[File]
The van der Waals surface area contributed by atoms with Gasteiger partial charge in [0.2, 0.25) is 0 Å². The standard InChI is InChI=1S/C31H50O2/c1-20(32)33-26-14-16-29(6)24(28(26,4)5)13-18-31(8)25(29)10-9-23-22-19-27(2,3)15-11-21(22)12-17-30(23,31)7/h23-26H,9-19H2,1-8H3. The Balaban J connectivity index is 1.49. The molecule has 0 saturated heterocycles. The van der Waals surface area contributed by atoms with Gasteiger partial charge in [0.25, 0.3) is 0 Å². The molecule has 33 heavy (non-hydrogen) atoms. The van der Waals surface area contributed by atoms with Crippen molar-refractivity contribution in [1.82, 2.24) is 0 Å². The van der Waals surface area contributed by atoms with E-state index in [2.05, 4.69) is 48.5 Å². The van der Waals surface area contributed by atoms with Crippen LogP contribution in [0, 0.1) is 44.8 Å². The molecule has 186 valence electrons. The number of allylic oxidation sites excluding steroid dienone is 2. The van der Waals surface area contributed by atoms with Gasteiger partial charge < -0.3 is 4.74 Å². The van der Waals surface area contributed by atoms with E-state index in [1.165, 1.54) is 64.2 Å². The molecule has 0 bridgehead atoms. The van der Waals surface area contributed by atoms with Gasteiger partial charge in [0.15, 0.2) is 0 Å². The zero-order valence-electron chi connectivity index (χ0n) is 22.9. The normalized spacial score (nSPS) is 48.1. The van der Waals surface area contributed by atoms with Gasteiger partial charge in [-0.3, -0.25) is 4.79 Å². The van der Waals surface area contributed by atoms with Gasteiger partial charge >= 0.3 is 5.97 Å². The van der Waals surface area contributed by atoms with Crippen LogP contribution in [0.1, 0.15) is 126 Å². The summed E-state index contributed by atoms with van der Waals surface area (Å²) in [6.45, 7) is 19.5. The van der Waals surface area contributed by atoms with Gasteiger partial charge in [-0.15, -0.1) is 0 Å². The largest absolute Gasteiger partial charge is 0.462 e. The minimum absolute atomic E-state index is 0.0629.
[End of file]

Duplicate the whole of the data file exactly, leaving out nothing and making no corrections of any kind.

The van der Waals surface area contributed by atoms with Gasteiger partial charge in [0.2, 0.25) is 0 Å². The standard InChI is InChI=1S/C31H50O2/c1-20(32)33-26-14-16-29(6)24(28(26,4)5)13-18-31(8)25(29)10-9-23-22-19-27(2,3)15-11-21(22)12-17-30(23,31)7/h23-26H,9-19H2,1-8H3. The Balaban J connectivity index is 1.49. The molecule has 0 saturated heterocycles. The van der Waals surface area contributed by atoms with Gasteiger partial charge in [0.25, 0.3) is 0 Å². The molecule has 33 heavy (non-hydrogen) atoms. The van der Waals surface area contributed by atoms with Crippen molar-refractivity contribution in [1.82, 2.24) is 0 Å². The van der Waals surface area contributed by atoms with E-state index in [2.05, 4.69) is 48.5 Å². The van der Waals surface area contributed by atoms with Crippen LogP contribution in [0, 0.1) is 44.8 Å². The molecule has 186 valence electrons. The number of allylic oxidation sites excluding steroid dienone is 2. The van der Waals surface area contributed by atoms with Gasteiger partial charge < -0.3 is 4.74 Å². The van der Waals surface area contributed by atoms with E-state index in [1.165, 1.54) is 64.2 Å². The molecule has 0 bridgehead atoms. The van der Waals surface area contributed by atoms with Gasteiger partial charge in [0.15, 0.2) is 0 Å². The zero-order valence-electron chi connectivity index (χ0n) is 22.9. The normalized spacial score (nSPS) is 48.1. The van der Waals surface area contributed by atoms with Gasteiger partial charge in [-0.3, -0.25) is 4.79 Å². The van der Waals surface area contributed by atoms with Gasteiger partial charge >= 0.3 is 5.97 Å². The van der Waals surface area contributed by atoms with Crippen LogP contribution in [0.1, 0.15) is 126 Å². The summed E-state index contributed by atoms with van der Waals surface area (Å²) in [6.45, 7) is 19.5. The van der Waals surface area contributed by atoms with Gasteiger partial charge in [-0.15, -0.1) is 0 Å². The largest absolute Gasteiger partial charge is 0.462 e. The minimum absolute atomic E-state index is 0.0629.